Texas History Fort Burrows 18. 3 Houston Becomes the Space City

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Texas History

Fort Burrows

18.3 - Houston Becomes the Space City

satellite - human-made object sent into space to orbit the Earth

aerospace - industry that researches, designs, manufactures, operates, and maintains vehicles moving through this air and space
Cold War - conflict between the U.S. & the Soviet Union; The USSR wanted to spread communism and the US wanted to stop communism

*** Lasted from the end of WWII thru the 1980s

communism - economic system in which the state owns the land and means of production;

*** The people had no say in what they did or their future

NASA - National Aeronautics and Space Administration

A History of Flight

The USS Texas (WWI) was the 1st ever American Ship to launch an aeroplane from her decks

The plane was called ‘ Sopwith Camel Biplane’

It did not crash

They flew about 104 MPH

  • A Texas company Texas Instruments ‘TI’ made the complex electronics used for space travel

  • In 1958, the first US satellite to orbit Earth had parts made by Texas Instruments

  • The first US satellite had parts from TI

  • This satellite was the beginning of the space program

The Space Race Begins
After WWII, the US and the Soviet Union struggled for World Leadership - Cold War

  • The Soviet Union tried to spread communism to other nations

  • The US tried to stop the spread it

  • This conflict lasted through the 1980s and was called the Cold War

  • Competition between the two nations fueled the race to the moon

  • In 1957, the Soviet Union launched the 1st space satellite, called Sputnik

  • The US was scared of falling behind the Soviets

  • In response, Congress passed the National Defense Education Act. This act provided schools with more funds for math and science education so the United States could produce a new generation of scientists.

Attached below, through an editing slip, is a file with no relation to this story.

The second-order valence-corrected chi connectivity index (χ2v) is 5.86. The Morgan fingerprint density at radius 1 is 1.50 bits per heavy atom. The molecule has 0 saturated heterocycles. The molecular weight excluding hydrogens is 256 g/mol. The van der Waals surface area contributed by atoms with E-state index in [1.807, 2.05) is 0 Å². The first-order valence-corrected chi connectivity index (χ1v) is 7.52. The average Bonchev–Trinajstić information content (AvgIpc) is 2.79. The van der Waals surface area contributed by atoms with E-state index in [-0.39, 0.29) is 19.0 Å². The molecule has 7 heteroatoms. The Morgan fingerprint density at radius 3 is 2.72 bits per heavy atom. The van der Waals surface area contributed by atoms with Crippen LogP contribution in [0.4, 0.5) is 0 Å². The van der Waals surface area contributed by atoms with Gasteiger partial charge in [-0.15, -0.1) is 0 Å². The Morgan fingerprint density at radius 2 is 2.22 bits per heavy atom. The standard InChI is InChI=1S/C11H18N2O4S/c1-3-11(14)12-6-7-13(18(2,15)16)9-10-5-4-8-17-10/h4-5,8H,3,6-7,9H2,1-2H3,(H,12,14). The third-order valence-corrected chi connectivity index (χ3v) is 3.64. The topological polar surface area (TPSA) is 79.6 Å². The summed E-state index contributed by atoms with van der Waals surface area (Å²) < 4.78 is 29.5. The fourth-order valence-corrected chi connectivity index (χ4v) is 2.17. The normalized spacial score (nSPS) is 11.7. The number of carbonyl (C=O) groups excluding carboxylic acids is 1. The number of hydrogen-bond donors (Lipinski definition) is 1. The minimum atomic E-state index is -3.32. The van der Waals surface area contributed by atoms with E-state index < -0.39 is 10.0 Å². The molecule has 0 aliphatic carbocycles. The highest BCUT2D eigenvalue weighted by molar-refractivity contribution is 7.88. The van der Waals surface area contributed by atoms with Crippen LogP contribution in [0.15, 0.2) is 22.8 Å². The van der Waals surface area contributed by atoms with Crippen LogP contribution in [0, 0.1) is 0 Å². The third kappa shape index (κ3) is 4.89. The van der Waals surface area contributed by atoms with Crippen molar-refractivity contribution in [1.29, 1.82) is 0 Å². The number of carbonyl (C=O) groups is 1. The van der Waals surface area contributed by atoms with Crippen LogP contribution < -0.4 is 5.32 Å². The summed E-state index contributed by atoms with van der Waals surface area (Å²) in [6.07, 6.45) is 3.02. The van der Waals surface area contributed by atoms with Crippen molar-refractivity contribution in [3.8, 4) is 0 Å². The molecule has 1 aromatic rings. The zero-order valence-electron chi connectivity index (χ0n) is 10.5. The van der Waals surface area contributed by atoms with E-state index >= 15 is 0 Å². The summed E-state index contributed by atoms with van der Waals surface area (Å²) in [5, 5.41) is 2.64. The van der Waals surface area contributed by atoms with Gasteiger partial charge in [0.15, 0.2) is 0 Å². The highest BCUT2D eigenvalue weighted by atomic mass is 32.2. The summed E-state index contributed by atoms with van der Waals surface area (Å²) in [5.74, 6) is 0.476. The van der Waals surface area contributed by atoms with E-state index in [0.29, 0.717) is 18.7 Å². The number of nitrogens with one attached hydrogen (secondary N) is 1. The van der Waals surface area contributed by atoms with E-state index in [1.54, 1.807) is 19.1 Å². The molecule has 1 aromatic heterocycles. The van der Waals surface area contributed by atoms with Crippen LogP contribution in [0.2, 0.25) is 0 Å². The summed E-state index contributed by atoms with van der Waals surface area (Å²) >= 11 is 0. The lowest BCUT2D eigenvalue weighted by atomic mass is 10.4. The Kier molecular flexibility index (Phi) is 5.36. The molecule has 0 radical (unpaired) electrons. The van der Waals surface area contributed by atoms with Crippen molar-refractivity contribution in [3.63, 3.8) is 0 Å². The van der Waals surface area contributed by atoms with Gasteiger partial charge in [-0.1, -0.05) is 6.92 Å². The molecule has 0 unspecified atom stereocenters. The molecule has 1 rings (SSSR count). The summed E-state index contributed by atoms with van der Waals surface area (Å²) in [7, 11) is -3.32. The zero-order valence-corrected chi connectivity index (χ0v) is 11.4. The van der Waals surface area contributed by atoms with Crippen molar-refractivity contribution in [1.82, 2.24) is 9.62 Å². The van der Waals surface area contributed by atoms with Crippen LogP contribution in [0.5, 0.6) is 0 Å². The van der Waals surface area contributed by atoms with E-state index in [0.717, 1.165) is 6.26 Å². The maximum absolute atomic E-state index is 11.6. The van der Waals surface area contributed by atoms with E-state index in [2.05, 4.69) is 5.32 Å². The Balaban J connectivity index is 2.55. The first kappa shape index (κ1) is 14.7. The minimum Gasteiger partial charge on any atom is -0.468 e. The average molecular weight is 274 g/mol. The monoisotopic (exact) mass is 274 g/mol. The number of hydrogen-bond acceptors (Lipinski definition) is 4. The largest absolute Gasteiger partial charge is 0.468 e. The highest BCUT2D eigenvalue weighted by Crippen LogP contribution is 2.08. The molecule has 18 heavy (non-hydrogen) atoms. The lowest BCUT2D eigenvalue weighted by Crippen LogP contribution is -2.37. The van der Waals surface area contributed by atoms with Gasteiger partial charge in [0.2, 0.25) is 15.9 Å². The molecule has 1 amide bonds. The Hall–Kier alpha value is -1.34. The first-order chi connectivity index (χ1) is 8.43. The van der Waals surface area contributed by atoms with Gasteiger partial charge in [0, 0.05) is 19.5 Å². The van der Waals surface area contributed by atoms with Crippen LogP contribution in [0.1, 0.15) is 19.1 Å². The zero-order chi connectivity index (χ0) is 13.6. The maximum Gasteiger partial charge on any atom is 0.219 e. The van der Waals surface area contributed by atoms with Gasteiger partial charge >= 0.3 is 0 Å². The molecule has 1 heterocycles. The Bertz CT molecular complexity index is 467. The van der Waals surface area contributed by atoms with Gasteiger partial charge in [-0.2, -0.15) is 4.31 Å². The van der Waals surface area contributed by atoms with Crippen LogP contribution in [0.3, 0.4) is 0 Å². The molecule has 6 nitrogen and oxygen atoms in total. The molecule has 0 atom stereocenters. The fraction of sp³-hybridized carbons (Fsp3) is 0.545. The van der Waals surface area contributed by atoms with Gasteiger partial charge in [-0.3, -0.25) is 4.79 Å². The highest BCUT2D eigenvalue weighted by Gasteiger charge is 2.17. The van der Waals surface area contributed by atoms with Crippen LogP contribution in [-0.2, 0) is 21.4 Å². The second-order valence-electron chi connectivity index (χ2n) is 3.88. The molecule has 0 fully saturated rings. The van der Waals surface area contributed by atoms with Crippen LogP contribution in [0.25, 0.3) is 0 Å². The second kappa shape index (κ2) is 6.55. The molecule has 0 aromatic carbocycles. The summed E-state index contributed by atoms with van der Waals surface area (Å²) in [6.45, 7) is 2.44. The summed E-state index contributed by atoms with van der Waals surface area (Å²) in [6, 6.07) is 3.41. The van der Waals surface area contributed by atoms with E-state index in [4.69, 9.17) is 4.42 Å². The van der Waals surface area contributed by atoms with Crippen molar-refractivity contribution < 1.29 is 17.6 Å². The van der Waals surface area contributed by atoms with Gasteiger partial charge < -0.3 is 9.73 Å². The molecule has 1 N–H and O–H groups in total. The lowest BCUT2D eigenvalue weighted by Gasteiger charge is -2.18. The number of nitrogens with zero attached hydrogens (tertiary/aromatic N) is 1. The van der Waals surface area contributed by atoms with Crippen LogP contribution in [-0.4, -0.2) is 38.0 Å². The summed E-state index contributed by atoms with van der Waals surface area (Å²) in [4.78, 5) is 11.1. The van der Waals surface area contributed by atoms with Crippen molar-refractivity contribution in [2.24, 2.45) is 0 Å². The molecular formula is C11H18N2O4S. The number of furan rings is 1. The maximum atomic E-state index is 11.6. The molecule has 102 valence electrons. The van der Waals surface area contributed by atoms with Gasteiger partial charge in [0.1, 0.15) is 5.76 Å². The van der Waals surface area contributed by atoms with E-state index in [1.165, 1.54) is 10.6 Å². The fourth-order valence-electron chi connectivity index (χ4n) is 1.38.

• President Kennedy helped found NASA, Manned Spacecraft Center outside Houston; Later named Johnson Space Center, In honor of PresidentLyndon Johnson of Texas, in 1973

  • Kennedy’s goal to put a man on the moon by the end of the decade ( 1960s )

  • They wanted a site near good universities, good transportation, and an attractive place for its employees to live

  • The choice was Houston, TEXAS

  • This would employ thousands of Texans

  • By 1963, Houston was the home and training location for NASA’s astronauts

  • In 1961, the Soviet Union put the 1st human into space; his name was Yuri

  • Later that year, Alan Shepherd became the 1st American in space

  • In 1969, Neil Armstrong became the first human to walk on the moon

On the Moon

  • The Apollo flights into space continue throughout the 60s

  • July 20, 1969, Apollo 11 astronaut Neil Armstrong was the 1st to step onto the moon

  • First words to America and the World, “Houston, the Eagle has landed.”

  • Tighten Up’, Archie Bell & the Drells, “Hi everybody. I’m Archie Bell and the Drells, from Houston, Texas.”

  • People around the world watched on television

  • Later that same year, Native Texan Alan Bean became the 4th person to walk on the moon. Born 1932 in Wheeler, TX. Pascal High School in Fort Worth. University of Texas Longhorn.

  • Astronaut Alan Bean was a Native born Texan in 1932. He joined the Navy after college and became a test pilot. In 1963, he was named an Astronaut. In 1969, Bean flew on Apollo 12. With another Astronaut on that mission, he walked on the moon. He was only the 4th person to do so. Bean continued in the Astronaut program until retiring in 1981. He then devoted all his time to painting. Many of Bean’s works convey the experiences and feelings of astronauts.